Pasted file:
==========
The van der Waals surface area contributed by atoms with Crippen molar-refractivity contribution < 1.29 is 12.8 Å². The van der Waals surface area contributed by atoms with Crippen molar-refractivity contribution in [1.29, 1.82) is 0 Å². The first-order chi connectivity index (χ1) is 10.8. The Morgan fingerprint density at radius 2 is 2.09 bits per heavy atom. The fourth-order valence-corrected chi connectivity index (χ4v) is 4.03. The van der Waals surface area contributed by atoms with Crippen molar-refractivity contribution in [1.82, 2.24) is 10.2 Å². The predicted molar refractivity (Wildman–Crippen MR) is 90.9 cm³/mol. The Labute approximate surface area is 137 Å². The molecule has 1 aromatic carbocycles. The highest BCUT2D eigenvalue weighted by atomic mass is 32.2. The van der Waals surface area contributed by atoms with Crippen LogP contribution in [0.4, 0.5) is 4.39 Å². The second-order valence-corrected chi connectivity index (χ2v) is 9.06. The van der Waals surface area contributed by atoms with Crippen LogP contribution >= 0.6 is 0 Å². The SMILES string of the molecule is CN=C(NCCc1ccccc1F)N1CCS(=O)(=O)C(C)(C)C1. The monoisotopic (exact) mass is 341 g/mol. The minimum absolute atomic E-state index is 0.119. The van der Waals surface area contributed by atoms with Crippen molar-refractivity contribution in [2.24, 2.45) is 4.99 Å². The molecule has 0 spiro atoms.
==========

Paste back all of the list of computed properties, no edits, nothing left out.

The van der Waals surface area contributed by atoms with Crippen molar-refractivity contribution < 1.29 is 12.8 Å². The van der Waals surface area contributed by atoms with Crippen molar-refractivity contribution in [1.29, 1.82) is 0 Å². The first-order chi connectivity index (χ1) is 10.8. The Morgan fingerprint density at radius 2 is 2.09 bits per heavy atom. The fourth-order valence-corrected chi connectivity index (χ4v) is 4.03. The van der Waals surface area contributed by atoms with Crippen molar-refractivity contribution in [1.82, 2.24) is 10.2 Å². The predicted molar refractivity (Wildman–Crippen MR) is 90.9 cm³/mol. The Labute approximate surface area is 137 Å². The molecule has 1 aromatic carbocycles. The highest BCUT2D eigenvalue weighted by atomic mass is 32.2. The van der Waals surface area contributed by atoms with Crippen LogP contribution in [0.4, 0.5) is 4.39 Å². The second-order valence-corrected chi connectivity index (χ2v) is 9.06. The van der Waals surface area contributed by atoms with Crippen LogP contribution >= 0.6 is 0 Å². The SMILES string of the molecule is CN=C(NCCc1ccccc1F)N1CCS(=O)(=O)C(C)(C)C1. The monoisotopic (exact) mass is 341 g/mol. The minimum absolute atomic E-state index is 0.119. The van der Waals surface area contributed by atoms with Crippen molar-refractivity contribution in [2.24, 2.45) is 4.99 Å². The molecule has 0 spiro atoms.